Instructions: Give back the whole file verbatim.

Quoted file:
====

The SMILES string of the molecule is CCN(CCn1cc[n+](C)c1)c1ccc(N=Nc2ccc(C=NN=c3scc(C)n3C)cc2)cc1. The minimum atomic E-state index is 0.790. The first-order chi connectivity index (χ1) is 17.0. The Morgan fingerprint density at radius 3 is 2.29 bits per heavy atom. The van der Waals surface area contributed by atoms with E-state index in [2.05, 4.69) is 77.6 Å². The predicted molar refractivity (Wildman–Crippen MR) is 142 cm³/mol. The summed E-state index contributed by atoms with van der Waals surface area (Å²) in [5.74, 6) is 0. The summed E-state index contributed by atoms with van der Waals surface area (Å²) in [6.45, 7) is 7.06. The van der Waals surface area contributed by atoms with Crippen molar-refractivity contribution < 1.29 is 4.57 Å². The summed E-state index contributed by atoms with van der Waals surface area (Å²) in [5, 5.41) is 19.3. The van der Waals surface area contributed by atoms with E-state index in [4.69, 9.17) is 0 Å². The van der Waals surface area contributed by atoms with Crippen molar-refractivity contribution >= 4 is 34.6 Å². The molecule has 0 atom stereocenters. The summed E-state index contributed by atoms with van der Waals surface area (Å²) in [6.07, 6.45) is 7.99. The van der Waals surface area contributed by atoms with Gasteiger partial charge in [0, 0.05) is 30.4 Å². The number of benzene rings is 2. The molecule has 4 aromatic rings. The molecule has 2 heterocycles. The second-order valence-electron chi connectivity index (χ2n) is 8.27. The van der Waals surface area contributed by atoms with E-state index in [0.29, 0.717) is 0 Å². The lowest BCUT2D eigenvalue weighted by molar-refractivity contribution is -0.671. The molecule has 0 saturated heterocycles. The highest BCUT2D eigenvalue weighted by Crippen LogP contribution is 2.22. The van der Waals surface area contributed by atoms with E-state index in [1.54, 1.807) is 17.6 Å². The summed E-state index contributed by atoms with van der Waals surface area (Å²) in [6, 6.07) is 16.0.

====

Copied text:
The SMILES string of the molecule is CCN(CCn1cc[n+](C)c1)c1ccc(N=Nc2ccc(C=NN=c3scc(C)n3C)cc2)cc1. The minimum atomic E-state index is 0.790. The first-order chi connectivity index (χ1) is 17.0. The Morgan fingerprint density at radius 3 is 2.29 bits per heavy atom. The van der Waals surface area contributed by atoms with E-state index in [2.05, 4.69) is 77.6 Å². The predicted molar refractivity (Wildman–Crippen MR) is 142 cm³/mol. The summed E-state index contributed by atoms with van der Waals surface area (Å²) in [5.74, 6) is 0. The summed E-state index contributed by atoms with van der Waals surface area (Å²) in [6.45, 7) is 7.06. The van der Waals surface area contributed by atoms with Crippen molar-refractivity contribution < 1.29 is 4.57 Å². The summed E-state index contributed by atoms with van der Waals surface area (Å²) in [5, 5.41) is 19.3. The van der Waals surface area contributed by atoms with E-state index in [4.69, 9.17) is 0 Å². The van der Waals surface area contributed by atoms with Crippen molar-refractivity contribution >= 4 is 34.6 Å². The molecule has 0 atom stereocenters. The summed E-state index contributed by atoms with van der Waals surface area (Å²) in [6.07, 6.45) is 7.99. The van der Waals surface area contributed by atoms with Gasteiger partial charge in [0, 0.05) is 30.4 Å². The number of benzene rings is 2. The molecule has 4 aromatic rings. The molecule has 2 heterocycles. The second-order valence-electron chi connectivity index (χ2n) is 8.27. The van der Waals surface area contributed by atoms with E-state index in [0.29, 0.717) is 0 Å². The lowest BCUT2D eigenvalue weighted by molar-refractivity contribution is -0.671. The molecule has 0 saturated heterocycles. The highest BCUT2D eigenvalue weighted by Crippen LogP contribution is 2.22. The van der Waals surface area contributed by atoms with E-state index in [1.54, 1.807) is 17.6 Å². The summed E-state index contributed by atoms with van der Waals surface area (Å²) in [6, 6.07) is 16.0.